Söze suffers no ethical qualms and meets no real challenge in conducting his crime and murder spree.  Other than the challenge to his ego (the detective declares that he’s smarter) that apparently motivates him to lead the detective (and the audience) on the thrilling goose chase, Söze does his screenwriter master’s bidding with all the soulless efficiency of a T-1000, or, given the amount of plot twisting required, a non-alcoholic bending unit.  John Doe is another robot, matter-of-factly sacrificing his life to produce a thrilling conclusion and keep the plot’s gears grinding towards perfect synchronicity with the seven cardinal sins.

The rest of the cast (with exceptions in the case of Se7en) are kept to fixed paths.  Pitt of course is a vessel of Wrath.  Baldwin the Younger and co. never tread far outside stereotype – the insignificant exception being Benicio del Toro, who was allowed to riff freely on the basis that his character’s only function was to die.  Even Gabriel Byrne, the putative conscience of the story, appears to be nothing more than a common crook once everything is revealed.  The desire to go straight, the love angle with the criminal attorney, the hesitance to kill, the friendship with Kint – all of it was just a red cape (or herring) Söze was waving to incite the bullish detective to waste all his energy “proving” that Byrne (his longtime nemesis) was a bad guy (which the screenwriter doesn’t seem to care about answering one way or the other.  He’s wholly concerned with establishing Söze as the baddest guy).

While the characters dutifully adhere to their routes, the abundant moral and religious themes get plastered onto the walls of the jack-in-the box as decoration. Suspects’ Charles Baudelaire quote “the greatest trick the Devil pulled was convincing the world that he didn’t exist” is pregnant with religious and philosophical implications – it’s a quote from a 19th century French poet about the Devil for crying out loud!  None of those implications are explored in Suspects – it’s there because it sounds slick (just like the title, lifted from Casablanca) and because it fits the big twist so well. Kint’s line “I believe in God, but I’m afraid of Keyser Söze” neatly sums up this topsy-turvy world where God takes a backseat to the sleek super-villain with the cooler-than-real name.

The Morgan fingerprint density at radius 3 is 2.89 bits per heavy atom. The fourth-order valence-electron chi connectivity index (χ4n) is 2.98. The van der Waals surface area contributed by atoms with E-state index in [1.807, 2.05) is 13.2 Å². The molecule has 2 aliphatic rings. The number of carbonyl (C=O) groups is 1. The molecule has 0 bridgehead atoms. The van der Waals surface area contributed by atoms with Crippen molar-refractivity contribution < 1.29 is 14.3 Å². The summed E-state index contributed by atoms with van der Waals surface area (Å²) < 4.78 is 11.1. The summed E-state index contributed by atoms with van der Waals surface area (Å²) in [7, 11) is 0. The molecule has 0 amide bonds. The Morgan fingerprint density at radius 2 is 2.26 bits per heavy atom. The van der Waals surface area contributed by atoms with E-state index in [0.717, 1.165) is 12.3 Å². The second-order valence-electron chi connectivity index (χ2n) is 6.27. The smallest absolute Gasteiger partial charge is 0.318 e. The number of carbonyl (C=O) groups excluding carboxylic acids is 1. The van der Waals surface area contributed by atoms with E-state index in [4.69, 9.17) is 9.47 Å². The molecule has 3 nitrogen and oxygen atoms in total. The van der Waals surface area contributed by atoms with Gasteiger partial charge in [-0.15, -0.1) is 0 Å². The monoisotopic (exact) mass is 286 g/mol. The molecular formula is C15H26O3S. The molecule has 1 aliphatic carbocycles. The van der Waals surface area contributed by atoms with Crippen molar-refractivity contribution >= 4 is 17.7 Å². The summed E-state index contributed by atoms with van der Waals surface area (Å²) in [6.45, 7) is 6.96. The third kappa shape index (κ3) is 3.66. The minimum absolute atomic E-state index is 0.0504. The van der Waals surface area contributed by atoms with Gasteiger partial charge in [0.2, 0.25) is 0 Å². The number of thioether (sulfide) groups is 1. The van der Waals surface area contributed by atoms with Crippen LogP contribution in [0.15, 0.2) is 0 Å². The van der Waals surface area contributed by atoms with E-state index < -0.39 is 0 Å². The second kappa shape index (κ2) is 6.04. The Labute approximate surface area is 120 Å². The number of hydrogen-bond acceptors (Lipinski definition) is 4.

Se7en takes its metaphysical content more seriously, but I’d argue that’s more the stylistic effect of a much darker tone than proof of more philosophical rigor.   As evidence, I present John Doe’s thoroughly unconvincing confession of Envy in the finale.  Chopping off a pretty lady’s head to inspire Wrath is not indicative of envy, nor are any of John Doe’s other crimes.  His conduct is characterized by a dearth of emotion and an absolute dedication to completing his riddle.  The clumsy handling of Envy reveals the conceit: the cardinal sins have been chopped up and sanded down into a set of serious-colored, neatly interlocking plot devices.  Their ultimate importance is how much force and flair they contribute to the final spring.

Returning now to the questions raised so vociferously by the detectives.  Who is Keyser Söze and what is in the box?  Technically speaking, the answer is Jack – a disembodied head, covered with all sorts of charmingly gruesome details, made up to look like a devil, and shot out at the audience to elicit the greatest reaction.  When the shock wears off, however, ankle-biting critics like me are left to pick up the detectives’ line of questioning, though no one is left on screen to answer.  Who do you mean by Keyser Söze? What was in the box, really?  What does it signify?  To which the body of work might as well reply, in the manner of a mother shushing her overeager child on Christmas Eve, “It’s a surprise.”  Nothing more, nothing less.